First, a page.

Skip to main content

Research Repository

Advanced Search

A process evaluation of 'We Can Quit': a community-based smoking cessation intervention targeting women from areas of socio-disadvantage in Ireland

Darker, Catherine D.; Burke, Emma; Castello, Stefania; O'Sullivan, Karin; O'Connell, Nicola; Vance, Joanne; Reynolds, Caitriona; Buggy, Aine; Dougall, Nadine; Loudon, Kirsty; Williams, Pauline; Dobbie, Fiona; Bauld, Linda; Hayes, Catherine B.

Authors

Catherine D. Darker

Emma Burke

Stefania Castello

Karin O'Sullivan

Nicola O'Connell

Joanne Vance

Caitriona Reynolds

Aine Buggy

Kirsty Loudon

Pauline Williams

Fiona Dobbie

Linda Bauld

Catherine B. Hayes



Abstract

Background: Smoking poses a serious risk of early preventable death and disease especially for women living with socio-economic disadvantage (SED). A smoking cessation programme, ‘We Can Quit’, was developed in Ireland tailored to SED women. This includes group-based support delivered by trained lay local community facilitators (CFs) and free nicotine replacement therapy (NRT). The intervention was pilot tested in a cluster randomised controlled trial, ‘We Can Quit 2’. This paper reports on the WCQ2 process evaluation which assessed feasibility and acceptability of the programme and trial processes.

Methods: Embedded qualitative design using the UK Medical Research Council’s process evaluation framework. Semi-structured interviews with trial participants (N=21) and CFs (N=8). Thematic analysis was utilised.

Results: Peer-modelling, a non-judgemental environment, CFs facilitation of group support were viewed as acceptable programme related factors. Some participants expressed concerns about NRT side effects. Provision of free NRT was welcomed and accepted by participants, although structural barriers made access challenging. Pharmacists took on a role that became larger than originally envisaged – and the majority provided additional support to women in their quit attempts between group meetings which augmented and supplemented the intervention sessions provided by the CFs. Participants reported good acceptance of repeated measures for data collection, but mixed acceptability of provision of saliva samples. Low literacy affected the feasibility of some women to fully engage with programme and trial-related materials. This was despite efforts made by intervention developers and the trial team to make materials (e.g., participant intervention booklet; consent forms and participant information leaflets) accessible while also meeting requirements under 2018 European General Data Protection Regulation legislation. Hypothetical scenarios of direct (e.g., researcher present during programme delivery) and indirect (e.g., audio recordings of programme sessions) observational fidelity assessments for a future definitive trial (DT) were acceptable.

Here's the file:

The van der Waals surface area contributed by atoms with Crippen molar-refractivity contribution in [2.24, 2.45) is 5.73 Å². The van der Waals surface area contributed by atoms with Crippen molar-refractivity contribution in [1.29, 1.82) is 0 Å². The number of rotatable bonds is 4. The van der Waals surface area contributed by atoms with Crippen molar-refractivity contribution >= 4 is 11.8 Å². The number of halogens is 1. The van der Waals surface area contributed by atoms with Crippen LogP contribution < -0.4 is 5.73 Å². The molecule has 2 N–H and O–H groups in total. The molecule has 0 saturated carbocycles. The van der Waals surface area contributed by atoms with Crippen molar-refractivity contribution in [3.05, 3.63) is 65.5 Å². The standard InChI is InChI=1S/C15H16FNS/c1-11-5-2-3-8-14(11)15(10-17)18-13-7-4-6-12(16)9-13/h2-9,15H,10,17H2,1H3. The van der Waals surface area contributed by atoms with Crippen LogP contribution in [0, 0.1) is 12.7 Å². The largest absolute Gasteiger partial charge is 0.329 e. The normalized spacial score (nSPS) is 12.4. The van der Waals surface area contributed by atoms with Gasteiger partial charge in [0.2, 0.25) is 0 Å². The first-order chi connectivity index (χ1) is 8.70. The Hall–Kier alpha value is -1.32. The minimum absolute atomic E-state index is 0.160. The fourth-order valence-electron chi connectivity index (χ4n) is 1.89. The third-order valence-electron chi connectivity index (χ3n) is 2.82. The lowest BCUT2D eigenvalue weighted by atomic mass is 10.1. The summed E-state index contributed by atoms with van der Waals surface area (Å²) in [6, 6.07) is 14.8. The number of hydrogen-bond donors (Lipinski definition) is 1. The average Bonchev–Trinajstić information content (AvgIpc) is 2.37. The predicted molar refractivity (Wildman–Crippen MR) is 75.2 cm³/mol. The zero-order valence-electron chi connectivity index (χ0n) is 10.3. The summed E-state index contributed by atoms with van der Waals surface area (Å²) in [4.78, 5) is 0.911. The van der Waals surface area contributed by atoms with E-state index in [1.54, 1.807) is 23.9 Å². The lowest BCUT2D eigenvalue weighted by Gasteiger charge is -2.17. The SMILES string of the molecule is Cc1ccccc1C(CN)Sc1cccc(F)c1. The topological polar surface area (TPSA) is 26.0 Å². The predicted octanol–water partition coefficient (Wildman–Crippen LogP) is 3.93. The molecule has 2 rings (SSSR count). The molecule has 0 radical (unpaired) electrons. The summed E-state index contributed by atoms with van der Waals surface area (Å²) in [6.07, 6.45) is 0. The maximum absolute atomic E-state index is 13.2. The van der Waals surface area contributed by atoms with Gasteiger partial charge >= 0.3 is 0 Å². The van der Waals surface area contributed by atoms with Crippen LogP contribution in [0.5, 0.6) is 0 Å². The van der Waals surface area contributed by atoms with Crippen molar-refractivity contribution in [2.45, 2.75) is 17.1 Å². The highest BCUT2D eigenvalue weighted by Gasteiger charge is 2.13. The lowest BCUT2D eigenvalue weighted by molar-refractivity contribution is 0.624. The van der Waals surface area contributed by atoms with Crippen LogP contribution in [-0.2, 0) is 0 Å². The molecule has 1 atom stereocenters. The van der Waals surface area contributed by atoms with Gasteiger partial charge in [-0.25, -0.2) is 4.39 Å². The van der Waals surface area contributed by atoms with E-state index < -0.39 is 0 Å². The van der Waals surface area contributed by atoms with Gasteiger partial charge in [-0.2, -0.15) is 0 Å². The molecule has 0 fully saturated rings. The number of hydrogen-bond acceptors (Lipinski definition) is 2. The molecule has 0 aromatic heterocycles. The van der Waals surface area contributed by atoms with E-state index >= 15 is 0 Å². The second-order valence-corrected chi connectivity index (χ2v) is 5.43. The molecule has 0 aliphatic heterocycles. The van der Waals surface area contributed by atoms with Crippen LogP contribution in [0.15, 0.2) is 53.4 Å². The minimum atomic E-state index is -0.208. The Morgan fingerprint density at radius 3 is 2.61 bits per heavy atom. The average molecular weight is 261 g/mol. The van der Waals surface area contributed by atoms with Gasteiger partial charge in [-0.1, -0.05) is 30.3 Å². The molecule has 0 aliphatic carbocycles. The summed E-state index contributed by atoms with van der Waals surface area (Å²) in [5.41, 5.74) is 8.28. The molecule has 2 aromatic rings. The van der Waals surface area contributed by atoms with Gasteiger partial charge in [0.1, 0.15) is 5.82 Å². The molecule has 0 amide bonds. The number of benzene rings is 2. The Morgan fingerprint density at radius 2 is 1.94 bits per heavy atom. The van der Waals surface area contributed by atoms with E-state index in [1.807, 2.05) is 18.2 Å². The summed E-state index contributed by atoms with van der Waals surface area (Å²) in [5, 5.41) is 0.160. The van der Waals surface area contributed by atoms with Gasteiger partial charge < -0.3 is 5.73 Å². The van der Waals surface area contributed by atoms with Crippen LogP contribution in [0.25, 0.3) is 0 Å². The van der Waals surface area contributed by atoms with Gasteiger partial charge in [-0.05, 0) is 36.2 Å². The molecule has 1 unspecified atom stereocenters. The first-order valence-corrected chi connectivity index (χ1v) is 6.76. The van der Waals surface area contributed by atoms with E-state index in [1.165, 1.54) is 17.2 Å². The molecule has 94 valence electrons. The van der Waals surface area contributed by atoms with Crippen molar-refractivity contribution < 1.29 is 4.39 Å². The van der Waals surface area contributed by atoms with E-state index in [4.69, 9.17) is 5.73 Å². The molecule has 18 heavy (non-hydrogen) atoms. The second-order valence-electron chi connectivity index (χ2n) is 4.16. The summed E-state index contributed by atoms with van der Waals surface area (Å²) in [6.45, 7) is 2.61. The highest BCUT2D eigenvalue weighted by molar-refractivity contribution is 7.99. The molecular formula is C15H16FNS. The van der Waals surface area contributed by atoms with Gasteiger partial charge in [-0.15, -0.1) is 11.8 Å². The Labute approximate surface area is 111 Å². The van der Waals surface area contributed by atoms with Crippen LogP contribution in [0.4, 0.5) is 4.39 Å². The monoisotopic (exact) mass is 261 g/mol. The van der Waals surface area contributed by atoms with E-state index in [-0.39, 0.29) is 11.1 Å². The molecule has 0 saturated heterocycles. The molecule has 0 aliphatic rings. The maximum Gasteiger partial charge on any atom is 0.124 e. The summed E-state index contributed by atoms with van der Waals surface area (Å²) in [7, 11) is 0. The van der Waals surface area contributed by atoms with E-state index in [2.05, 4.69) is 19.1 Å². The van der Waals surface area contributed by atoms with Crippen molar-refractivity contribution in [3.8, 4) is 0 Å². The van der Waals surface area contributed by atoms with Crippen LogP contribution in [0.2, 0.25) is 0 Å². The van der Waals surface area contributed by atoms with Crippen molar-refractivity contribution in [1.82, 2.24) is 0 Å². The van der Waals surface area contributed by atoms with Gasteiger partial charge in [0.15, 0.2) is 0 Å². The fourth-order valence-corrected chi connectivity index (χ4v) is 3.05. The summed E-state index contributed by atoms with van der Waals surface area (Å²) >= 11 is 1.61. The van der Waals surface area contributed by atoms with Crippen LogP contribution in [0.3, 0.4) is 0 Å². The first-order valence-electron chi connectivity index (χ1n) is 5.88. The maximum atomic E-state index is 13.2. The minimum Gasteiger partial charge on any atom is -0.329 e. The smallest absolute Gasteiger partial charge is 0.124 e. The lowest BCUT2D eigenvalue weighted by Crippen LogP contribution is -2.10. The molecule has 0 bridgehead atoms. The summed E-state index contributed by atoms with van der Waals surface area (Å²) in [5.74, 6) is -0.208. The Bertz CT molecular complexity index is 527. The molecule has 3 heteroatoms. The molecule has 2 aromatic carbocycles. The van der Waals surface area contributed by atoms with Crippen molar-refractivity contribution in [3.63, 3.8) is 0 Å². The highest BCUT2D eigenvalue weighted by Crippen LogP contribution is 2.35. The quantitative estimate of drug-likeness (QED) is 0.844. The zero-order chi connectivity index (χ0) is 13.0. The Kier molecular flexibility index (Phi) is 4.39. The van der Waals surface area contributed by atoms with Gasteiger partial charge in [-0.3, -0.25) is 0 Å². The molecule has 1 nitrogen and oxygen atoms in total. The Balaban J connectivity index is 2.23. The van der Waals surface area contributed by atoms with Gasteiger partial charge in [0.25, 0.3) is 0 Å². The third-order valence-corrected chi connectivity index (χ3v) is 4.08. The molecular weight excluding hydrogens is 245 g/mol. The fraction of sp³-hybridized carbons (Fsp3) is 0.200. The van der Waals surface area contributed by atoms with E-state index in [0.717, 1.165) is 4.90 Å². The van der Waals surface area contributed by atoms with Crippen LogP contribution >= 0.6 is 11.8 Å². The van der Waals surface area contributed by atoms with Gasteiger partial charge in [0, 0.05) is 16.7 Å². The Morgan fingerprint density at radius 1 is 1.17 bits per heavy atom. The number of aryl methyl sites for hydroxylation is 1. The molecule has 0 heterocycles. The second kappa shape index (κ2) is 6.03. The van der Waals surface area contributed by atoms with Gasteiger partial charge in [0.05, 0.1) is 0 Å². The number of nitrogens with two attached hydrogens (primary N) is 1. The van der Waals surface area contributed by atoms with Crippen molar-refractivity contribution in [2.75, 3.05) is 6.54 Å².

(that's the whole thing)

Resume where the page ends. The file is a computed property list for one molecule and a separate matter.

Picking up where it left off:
Conclusions: Intervention and trial-related processes were generally feasible and acceptable to participants and CFs. Any future DT will need to take further steps to mitigate structural barriers to accessing free NRT; and the established problem of low literacy and low educational attainment in SED areas, while continuing to comply within the contemporary legislative research environment.

Citation

Darker, C. D., Burke, E., Castello, S., O'Sullivan, K., O'Connell, N., Vance, J., …Hayes, C. B. (in press). A process evaluation of 'We Can Quit': a community-based smoking cessation intervention targeting women from areas of socio-disadvantage in Ireland. BMC Public Health, 22(1), Article 1528. https://doi.org/10.1186/s12889-022-13957-5

Journal Article Type Article
Acceptance Date Jul 28, 2022
Online Publication Date Aug 10, 2022
Deposit Date Jul 28, 2022
Publicly Available Date Jul 28, 2022
Journal BMC Public Health
Publisher BMC
Peer Reviewed Peer Reviewed
Volume 22
Issue 1
Article Number 1528
DOI https://doi.org/10.1186/s12889-022-13957-5
Keywords smoking cessation, behavioural intervention, NRT, deprivation, women, trials, qualitative, process evaluation
Public URL http://researchrepository.napier.ac.uk/Output/2892746

Files







You might also like



Downloadable Citations